Courage to Change by Elizabeth Maddrey
Inspirational Romance (HopeSprings Books)
Maddrey has written an honest, thought-provoking inspirational novel that explores the everyday lives of a band of friends who work through the ups and downs in their relationships, romantic and otherwise. While the requisite love triangles (and relational misfires) provide some drama and intensity to the plot, this second book in her Grant Us Grace series is a character-driven story that invites you to settle in for the long term and get to know a new set of friends.
Although these are Christian themed works, the stories are true-to-life and don't whitewash the sins and struggles that most of us face at one time or another. In her first novel, Wisdom to Know, Maddrey set as her background the issue of abortion. In Courage to Change she considers topics such as adoption, dating, and divorce and remarriage. This is no agenda-driven novel, however, and her themes complement rather than detract from the overall solid storytelling.
ENGN by Simon Kewin
MG/YA Steampunk/Dystopian (December House)
This middle grade novel by Simon Kewin is a descriptive tale of the shattering of childhood innocence in the quest to find one's place in a society that seeks to conform individuals into a manageable mold. A common theme among current and popular books of this genre. Where Kewin distinguishes himself is the imaginative steampunk setting and the quest narrative that provides uncertainty for the main character, Finn, as he tries to find his friends who've been taken by and incorporated into the machine (the engine, or ENGN) itself. Finn is also on a quest to destroy ENGN and reunite with his family back in their idyllic valley.
The novel might be a bit long for MG readers, and it can take awhile to get into, but the story is solid enough and the characters have you hoping for the best. Like the set up in Maze Runner by James Dashner, ENGN is run by a mysterious ruling class whose motivation and origin isn't quite explained. But if you enjoy this kind of dystopian societal conspiracy premise, Kewin's novel is a nice addition to the bookshelf.
Highway 24 by Jeff Chapman
Paranormal/Ghost (MuseItUp Publishing)
Jeff Chapman offers an evocative mixture of psychological questioning, ghostly encounters, and spiritual musings in this steady-told tale of how a grown son must come to grips with a father's (and his own) failings.
Recommended for readers who enjoy more than a simple thrill and chill from their ghost stories. A nice mystery with a gentle moral.
Immaterial Evidence by Milo James Fowler
Paranormal Noir (Musa Publishing)
Milo James Fowler serves up an original detective story and stakes a claim as a major player in an exciting new noir genre - the SF/tech/paranormal crime thriller. I'm not kidding. This niche is hard to categorize but it works perfectly as this short novel contains all the requisite elements of a hardboiled drama fused with near future technology and suprahuman elements.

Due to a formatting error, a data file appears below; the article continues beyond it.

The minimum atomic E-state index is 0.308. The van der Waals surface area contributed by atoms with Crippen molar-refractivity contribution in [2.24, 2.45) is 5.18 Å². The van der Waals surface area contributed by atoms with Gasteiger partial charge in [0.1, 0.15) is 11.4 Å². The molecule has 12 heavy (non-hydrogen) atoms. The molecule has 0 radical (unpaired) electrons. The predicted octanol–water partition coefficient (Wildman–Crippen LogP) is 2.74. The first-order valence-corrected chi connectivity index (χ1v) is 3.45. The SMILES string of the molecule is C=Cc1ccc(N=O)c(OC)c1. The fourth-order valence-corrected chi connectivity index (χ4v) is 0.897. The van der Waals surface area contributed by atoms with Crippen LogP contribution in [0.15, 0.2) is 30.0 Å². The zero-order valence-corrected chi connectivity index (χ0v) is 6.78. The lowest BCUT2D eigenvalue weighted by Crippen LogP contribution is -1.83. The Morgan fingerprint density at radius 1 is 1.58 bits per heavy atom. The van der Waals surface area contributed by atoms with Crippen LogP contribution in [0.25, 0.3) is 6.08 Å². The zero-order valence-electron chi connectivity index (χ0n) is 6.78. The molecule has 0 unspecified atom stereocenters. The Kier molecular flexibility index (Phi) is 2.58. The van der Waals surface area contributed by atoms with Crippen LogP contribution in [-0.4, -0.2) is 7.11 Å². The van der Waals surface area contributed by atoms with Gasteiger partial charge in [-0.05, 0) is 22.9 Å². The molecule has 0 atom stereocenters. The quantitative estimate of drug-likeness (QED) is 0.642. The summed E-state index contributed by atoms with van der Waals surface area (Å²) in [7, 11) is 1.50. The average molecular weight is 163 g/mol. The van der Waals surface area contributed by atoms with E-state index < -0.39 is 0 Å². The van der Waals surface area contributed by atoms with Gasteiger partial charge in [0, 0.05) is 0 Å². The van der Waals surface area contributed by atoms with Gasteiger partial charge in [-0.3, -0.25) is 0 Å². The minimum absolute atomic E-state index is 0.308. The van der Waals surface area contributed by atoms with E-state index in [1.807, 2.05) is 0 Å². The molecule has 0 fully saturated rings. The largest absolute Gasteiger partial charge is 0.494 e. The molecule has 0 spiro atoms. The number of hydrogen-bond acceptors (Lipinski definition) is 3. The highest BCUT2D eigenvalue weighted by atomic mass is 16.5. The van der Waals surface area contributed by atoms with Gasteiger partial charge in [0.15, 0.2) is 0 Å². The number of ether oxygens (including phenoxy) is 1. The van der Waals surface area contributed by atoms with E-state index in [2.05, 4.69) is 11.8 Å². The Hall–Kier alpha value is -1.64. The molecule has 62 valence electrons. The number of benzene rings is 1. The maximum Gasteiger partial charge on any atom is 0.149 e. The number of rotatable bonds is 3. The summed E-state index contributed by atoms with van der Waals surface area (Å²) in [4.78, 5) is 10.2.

Immaterial Evidence represents some of Fowler's best writing and storytelling to date. The gumshoe hero is witty but self-restrained; the villain is villainous without being over the top; the conspiracy is just beginning to heat up (a sequel is in the works); and the 'mandroid' sidekick is, well, a kick. Humorous without being self-mocking, this tale is fast-paced, complex but readable, and clean enough for all audiences. Serious fun.
I've also read and enjoyed some self-published works recently:
+ Ordinary Folk, a short story by Kat Heckenbach. Fun take on the werewolf fable, and like a lot of folklore, works as an entertaining tale as well as a morality piece without being silly.
+ Colt, by Jude Hardin. A fast-paced crime noir with an antihero PI, a sideline love affair, a cast of shady characters, some twists and turns in the plot that, while not overly 'ah ha!' worthy, kept me engaged and entertained.
+ Shudderville Nine, by Mia Zabrisky. A creepy bookend kind of a tale (with a complete subplot flashback story - that is scary but satisfying in its own right - in the middle). The ending was open-ended, but continues the episodic nature of the series.
+ Sixpence and Rye and a Snake in the Pie, by Jeff Chapman. This 'fractured nursery rhyme' showcases a confident style and moral compass. The lessons learned, as in any classic fable, are not just for children nor are they simplistic, but prompt enjoyment as well as self-reflection.
+ Greater Treasures, by Karina Fabian. P.I. Vern is back in dramatic dragon fashion in this darkly whimsical Faerie-Mundane mystery. It's a compelling 'DragonEye Novella' that straddles the line between cozy and noir to great effect.
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